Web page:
Symbolism, Impressionism and Expressionism
An entire hall in the permanent collection is dedicated to Ferdinand Hodler, who, after emerging in the 19th century in a symbolistic environment, ushered in modernity in Switzerland. The next generation is excellently represented by Cuno Amiet and Giovanni Giacometti.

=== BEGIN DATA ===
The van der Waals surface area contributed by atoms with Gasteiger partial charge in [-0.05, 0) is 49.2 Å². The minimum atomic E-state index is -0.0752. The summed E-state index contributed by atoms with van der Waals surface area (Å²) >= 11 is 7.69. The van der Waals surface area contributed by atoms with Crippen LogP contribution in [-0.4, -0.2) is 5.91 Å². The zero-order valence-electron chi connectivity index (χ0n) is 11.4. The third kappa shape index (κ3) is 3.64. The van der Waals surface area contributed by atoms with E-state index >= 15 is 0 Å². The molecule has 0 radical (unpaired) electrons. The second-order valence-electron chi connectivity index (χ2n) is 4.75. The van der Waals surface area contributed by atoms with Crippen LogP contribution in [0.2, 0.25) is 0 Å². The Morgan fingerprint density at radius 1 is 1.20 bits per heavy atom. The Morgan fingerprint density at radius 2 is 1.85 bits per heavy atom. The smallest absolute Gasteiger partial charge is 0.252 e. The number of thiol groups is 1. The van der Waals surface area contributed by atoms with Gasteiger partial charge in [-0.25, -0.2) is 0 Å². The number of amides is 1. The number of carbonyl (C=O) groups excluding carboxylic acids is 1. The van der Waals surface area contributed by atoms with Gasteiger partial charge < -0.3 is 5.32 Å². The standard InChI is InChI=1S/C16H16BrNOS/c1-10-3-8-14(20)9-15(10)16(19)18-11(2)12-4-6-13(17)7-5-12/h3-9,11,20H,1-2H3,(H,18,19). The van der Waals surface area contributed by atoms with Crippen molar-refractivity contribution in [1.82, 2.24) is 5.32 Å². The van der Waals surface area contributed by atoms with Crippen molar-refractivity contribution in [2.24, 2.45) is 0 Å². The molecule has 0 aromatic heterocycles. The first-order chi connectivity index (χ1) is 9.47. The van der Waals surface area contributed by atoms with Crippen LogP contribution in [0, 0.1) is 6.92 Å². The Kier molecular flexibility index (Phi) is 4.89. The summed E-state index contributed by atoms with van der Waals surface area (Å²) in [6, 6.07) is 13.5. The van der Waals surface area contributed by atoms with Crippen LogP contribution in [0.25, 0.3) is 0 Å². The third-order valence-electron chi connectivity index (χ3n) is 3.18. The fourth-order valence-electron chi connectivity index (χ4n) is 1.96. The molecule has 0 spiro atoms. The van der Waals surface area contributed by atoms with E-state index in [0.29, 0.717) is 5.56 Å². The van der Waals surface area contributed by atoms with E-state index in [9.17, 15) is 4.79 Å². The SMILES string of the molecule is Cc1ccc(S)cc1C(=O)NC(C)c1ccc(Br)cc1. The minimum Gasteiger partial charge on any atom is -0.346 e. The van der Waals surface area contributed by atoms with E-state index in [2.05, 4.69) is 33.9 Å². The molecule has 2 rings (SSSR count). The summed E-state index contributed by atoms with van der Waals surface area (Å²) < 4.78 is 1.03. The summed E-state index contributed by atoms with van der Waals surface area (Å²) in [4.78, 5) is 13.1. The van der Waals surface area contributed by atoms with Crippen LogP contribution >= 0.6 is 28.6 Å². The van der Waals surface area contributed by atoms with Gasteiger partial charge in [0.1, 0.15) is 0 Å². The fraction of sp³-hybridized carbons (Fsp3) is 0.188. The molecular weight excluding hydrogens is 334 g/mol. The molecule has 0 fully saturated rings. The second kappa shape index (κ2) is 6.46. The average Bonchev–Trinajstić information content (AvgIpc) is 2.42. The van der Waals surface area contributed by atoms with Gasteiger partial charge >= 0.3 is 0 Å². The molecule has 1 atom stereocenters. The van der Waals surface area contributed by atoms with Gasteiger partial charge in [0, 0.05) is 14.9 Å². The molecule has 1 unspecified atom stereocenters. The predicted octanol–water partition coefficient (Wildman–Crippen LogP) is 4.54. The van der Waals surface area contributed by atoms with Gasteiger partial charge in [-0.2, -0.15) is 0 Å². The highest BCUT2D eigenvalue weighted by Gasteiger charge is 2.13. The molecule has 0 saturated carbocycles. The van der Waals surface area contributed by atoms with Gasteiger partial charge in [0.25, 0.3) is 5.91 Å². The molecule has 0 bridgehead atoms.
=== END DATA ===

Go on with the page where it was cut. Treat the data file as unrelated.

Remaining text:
French Impressionism forms a peak of the collection. Its most important masters are represented through major works by Camille Pissarro, Alfred Sisley, and Claude Monet, the last with impressive examples from various creative periods culminating in the large Nymphéas painting. Works by Odilon Redon characterize the symbolist branch of French painting; Vincent van Gogh holds a central position with three masterpieces. The Post-Impressionists, many of whose works are permanently exhibited, include the painters Pierre Bonnard, Edouard Vuillard and Félix Vallotton, all of whom were collected during their lifetimes in Winterthur: German Impressionism is exemplified by Max Liebermann, Lovis Corinth and Max Slevogt, followed by Expressionist paintings by Ernst Ludwig Kirchner, Oskar Kokoschka and Max Beckmann.